Leaf Wrapped Food

Leaf wrapping food is a technique which has no doubt been used since not long after the dawn of cooking. The leaf generally serves several purposes. Firstly, it keeps the food in one bundle if it is grainy or fragile. Secondly, the right leaf can add its flavour to the food being cooked. The moisture in the leaf also allows a steaming effect whilst it can also serve to keep ash off the food.
It's even a technique favoured by Ray Mears in his wild food series, as you can see from 3:47 onwards in the video below.

Modern Parallels
The technique is used in a variety of modern day food, perhaps the best known being the Greek dolma dishes wrapped in vine leaves. There are a variety of east Asian dishes using pandan leaves, banana leaves and reed leaves. There are whole page of natural versions from around the world, together with a few that are man made, at the Cook's Thesaurus.
What's made me all think of this is watching my wife making golabki, a Polish dish that would translate as little pigeons. She's posting it on her blog at http://home-made-happiness.blogspot.com/ . In essence they are little parcels of minced pork and boiled rice, wrapped in a cabbage leaf, which are steamed in a pan - a temporary lid of other cabbage leaves can be added to keep in the moisture.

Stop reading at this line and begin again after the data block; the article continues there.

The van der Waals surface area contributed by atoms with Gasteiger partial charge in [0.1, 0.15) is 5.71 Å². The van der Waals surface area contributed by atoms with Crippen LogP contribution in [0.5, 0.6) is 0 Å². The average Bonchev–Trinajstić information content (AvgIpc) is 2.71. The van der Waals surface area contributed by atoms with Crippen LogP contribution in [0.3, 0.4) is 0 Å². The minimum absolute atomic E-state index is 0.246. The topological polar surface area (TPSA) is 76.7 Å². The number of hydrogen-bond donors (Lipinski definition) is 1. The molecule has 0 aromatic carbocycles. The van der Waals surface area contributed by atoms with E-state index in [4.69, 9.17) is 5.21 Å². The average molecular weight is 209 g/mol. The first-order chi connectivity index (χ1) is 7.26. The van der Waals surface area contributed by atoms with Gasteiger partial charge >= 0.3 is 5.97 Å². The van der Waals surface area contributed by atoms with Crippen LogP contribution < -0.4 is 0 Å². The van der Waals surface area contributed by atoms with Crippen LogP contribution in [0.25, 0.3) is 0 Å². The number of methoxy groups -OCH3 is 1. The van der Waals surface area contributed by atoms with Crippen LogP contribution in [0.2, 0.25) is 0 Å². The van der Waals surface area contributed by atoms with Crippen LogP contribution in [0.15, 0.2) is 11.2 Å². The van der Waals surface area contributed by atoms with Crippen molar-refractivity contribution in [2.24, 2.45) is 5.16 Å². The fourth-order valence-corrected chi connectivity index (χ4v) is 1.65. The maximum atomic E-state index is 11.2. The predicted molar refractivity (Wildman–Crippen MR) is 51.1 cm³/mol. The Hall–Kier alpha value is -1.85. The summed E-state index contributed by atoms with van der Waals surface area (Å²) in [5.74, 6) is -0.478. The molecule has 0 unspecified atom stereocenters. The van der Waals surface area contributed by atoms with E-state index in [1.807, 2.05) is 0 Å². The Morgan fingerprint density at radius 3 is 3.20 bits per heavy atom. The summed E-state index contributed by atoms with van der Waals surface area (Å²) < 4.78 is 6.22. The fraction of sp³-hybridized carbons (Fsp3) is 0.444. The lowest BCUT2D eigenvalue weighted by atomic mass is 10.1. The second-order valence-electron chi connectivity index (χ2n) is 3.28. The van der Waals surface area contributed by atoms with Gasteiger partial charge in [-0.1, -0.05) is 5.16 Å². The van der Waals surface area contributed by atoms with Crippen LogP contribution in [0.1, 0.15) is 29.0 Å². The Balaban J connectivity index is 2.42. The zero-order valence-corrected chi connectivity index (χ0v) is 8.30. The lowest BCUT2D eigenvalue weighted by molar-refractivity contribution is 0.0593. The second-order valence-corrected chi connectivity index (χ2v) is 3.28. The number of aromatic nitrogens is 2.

What To Do
The easiest introduction to this variety of cooking is one I often used as an American Civil war reenactor - namely corn on the cob. The corn is simply put in the hot ashes or coals whilst still wrapped in its husk. The corn then steams inside the leaves and most of the corn silk should just burn off. It's very juicy when finished - we did used to use a bayonet to turn them with but you could do just as well with a metal fork or even a sharpened stick.
In this part of Europe burdock leaves are a good idea - you may need to wilt them quickly over a fire but otherwise they're easy to use as seen in this video below.

Of course, it's not just burdock that can be used. One variety of dock, Rumex obtusifolius, was known as butter dock as it was used to wrap pats of butter in to help keep them. Any non-poisonous broad leaf could be used, though some might affect the final flavour. Remember that lots of leaves will contain less tannin early in the year and

A Fantastic Idea
For those of us of a more Tokleinesque persuasion there's always the question of Lembas bread. Whilst I've not many many people who love hard tack or hard biscuits I have known someone give it to a teething baby - not exactly light and delicious stuff though. The Geeky chef has tried a kitchen recipe which is interesting but far from bushcrafty. At the other end of the spectrum in practicality in the woods is Kindling forest school's take on the idea - a honey macaroon wrapped in a hazel leaf!
The book Abundant Living in the Coming Age of the Tree lists several tree leaves for direct consumption, beech, hawthorn, lime and chestnut. The book is available free from this Permaculture shop.


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